Australian bush fires have affected more than half a BILLION animals, cruelly and indiscriminately killing young and old. The death toll is rising by the hour. No wild animals have been spared, but for flying foxes – it could spell the end.
In 1900, there were around 20 million flying foxes in Australia – now, only 400,000 remain. We know that 4,500 grey-headed flying foxes that lived in the Yarra Bend Park, near Melbourne, died. The true figure is much, much higher.
Make a Donation:
The timing of this year’s extreme heat (it’s summer in Australia) – right after birthing season – contributed to unusually high mortality. The fires are substantially increasing the death toll. We are trying to stop an entire generation of flying foxes from being wiped out.
No one put it better than Melbourne-based photojournalist Douglas Gimesyn, quoted in the UK’s Guardian newspaper: “One (flying fox) falls, (from a tree) and the rest cascade on the ground, crushing and suffocating each other. Dozens if not hundreds of dead or dying bats are at the bottom of the tree.”
“You’re looking down at them and they’re looking up at you gasping. They’re smothering and heating up. Volunteers go in and separate out bodies and find some that are still alive. But you’ve got 20 to 30 rescuers and 4,500 bats. It’s like a war zone. It’s sad and distressing and heart-breaking, and you know it will happen again.”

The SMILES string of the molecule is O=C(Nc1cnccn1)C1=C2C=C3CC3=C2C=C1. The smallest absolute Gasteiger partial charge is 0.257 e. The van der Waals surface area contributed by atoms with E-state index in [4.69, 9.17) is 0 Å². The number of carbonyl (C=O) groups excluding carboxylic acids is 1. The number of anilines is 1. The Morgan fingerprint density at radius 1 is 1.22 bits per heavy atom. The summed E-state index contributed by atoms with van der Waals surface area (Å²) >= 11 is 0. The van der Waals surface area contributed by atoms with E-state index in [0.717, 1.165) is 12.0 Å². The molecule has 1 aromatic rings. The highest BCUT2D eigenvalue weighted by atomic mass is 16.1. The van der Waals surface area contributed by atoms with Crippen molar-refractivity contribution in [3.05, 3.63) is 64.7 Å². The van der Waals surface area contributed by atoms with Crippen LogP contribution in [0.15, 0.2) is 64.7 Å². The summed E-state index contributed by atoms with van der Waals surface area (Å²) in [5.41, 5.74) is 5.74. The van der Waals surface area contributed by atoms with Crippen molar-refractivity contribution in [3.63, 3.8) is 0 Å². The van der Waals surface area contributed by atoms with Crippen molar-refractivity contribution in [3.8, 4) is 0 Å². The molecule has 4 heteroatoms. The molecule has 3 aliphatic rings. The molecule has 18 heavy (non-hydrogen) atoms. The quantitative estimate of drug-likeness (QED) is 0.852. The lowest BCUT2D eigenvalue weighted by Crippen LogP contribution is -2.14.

Since then, the bush fires have made the situation immeasurably worse. To save the flying foxes, we have to save as many pups as possible – now is a crucial time for an entire species.
Network for Animals has teamed up with Friends of Bats and Bushcare (FOBB), a fine organization run by Lawrence Pope in Victoria to help save flying foxes. With NFA’s help, he and scores of other volunteers are caring for pups affected by the fires.
Make a Donation:
Lawrence and his team use over 4,400 pounds (2,000 kilos) of apples and other fruit during the rehabilitation process.
Flying foxes are intelligent and remarkable. These unique animals help regenerate forests and keep ecosystems healthy through pollination and seed dispersal. They are a migratory and nomadic ‘keystone’ species; meaning a species that many other species of plants and animals rely upon for their survival and well being. It’s an entire animal kingdom at stake here.
This Australian catastrophe is utterly chilling – no animal lover cannot be moved by the terrifying devastation. We have to act, and act NOW. Please donate generously. Your help is so badly needed to save a friendly, lovable animal species from being wiped from the face of the earth.
For the animals,
Brian and Gloria Davies (and Max and Flora!)
Network for Animals
P.S. The worst is not over; the coming weeks are typically the hottest time in Australia and even if the bush fires do not break out again, the high temperatures will kill countless more innocent creatures. Please help us do what we can, no, do what we MUST to help them. Please, please donate now!